Louisiana Orphan Train Museum
Established October 10, 2009
In 2009, a former century old Union Pacific freight depot was restored to become the Louisiana Orphan Train Museum.
Opelousas was one of the many railway destinations for thousands of homeless children rescued from the streets of New York City from 1854 to 1929.
With the assistance of the The New York Foundling Hospital, more than 2,000 children were placed in homes throughout Louisiana.
Opelousas played a significant role in the Orphan Train Movement by welcoming countless numbers of children who arrived on the trains. The first Orphan Train arrived in Opelousas in 1907 and was subsequently followed by two more trains.
The Louisiana Orphan Train Museum is dedicated to the preservation of the historic event of the arrival of the Orphan Train riders.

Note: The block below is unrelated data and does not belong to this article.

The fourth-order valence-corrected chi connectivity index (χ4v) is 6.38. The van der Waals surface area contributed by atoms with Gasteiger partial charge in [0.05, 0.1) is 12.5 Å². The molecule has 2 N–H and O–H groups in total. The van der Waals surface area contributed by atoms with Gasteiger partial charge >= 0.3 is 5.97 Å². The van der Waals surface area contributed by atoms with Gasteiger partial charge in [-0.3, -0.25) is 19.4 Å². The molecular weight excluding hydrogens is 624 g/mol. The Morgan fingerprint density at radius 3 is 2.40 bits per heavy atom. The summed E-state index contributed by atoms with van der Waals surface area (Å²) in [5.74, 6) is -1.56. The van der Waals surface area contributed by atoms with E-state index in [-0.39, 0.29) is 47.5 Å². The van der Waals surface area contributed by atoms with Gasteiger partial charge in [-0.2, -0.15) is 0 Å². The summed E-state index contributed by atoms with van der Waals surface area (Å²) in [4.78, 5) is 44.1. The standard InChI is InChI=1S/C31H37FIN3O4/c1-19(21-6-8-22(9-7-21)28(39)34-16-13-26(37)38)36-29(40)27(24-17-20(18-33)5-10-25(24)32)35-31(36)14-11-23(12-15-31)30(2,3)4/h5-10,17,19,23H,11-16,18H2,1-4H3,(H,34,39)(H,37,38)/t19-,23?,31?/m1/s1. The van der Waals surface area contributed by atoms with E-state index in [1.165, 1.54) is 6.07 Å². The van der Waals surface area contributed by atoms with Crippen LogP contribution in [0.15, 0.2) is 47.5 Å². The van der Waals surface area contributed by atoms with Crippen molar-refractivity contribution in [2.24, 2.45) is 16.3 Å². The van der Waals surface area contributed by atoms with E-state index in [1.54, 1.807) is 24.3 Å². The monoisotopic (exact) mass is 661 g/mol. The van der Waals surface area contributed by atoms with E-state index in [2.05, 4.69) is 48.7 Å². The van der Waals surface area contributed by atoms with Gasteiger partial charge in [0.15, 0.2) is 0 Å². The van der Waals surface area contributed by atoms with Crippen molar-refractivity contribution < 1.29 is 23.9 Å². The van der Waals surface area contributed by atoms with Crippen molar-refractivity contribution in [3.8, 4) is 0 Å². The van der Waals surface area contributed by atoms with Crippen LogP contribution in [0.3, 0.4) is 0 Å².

Erected by City of Opelousas, Louisiana.
Topics. This historical marker is listed in this topic list: Railroads & Streetcars. A significant historical date for this entry is October 10, 2009.
Location. 30° 31.895′ N, 92° 4.48′ W. Marker is in Opelousas, Louisiana, in St. Landry Parish. Marker can be reached from South Academy
Other nearby markers. At least 8 other markers are within walking distance of this marker. Union Pacific Freight Depot (here, next to this marker); Emar Andrepont Store (a few steps from this marker); La Chapelle House (a few steps from this marker); Mary Jane Steam Engine Train (within shouting distance of this marker); Sugar Kettle, c. 1800 (within shouting distance of this marker); 19th Century Outhouse, c.1890 (within shouting distance of this marker); Whiteville School House (within shouting distance of this marker); Venus House (within shouting distance of this marker). Touch for a list and map of all markers in Opelousas.
Related markers. Click here for a list of markers that are related to this marker.
Credits. This page was last revised on September 2, 2017. It was originally submitted on September 2, 2017, by Cajun Scrambler of Assumption, Louisiana. This page has been viewed 289 times since then and 22 times this year. Photos: 1, 2, 3, 4, 5. submitted on September 2, 2017.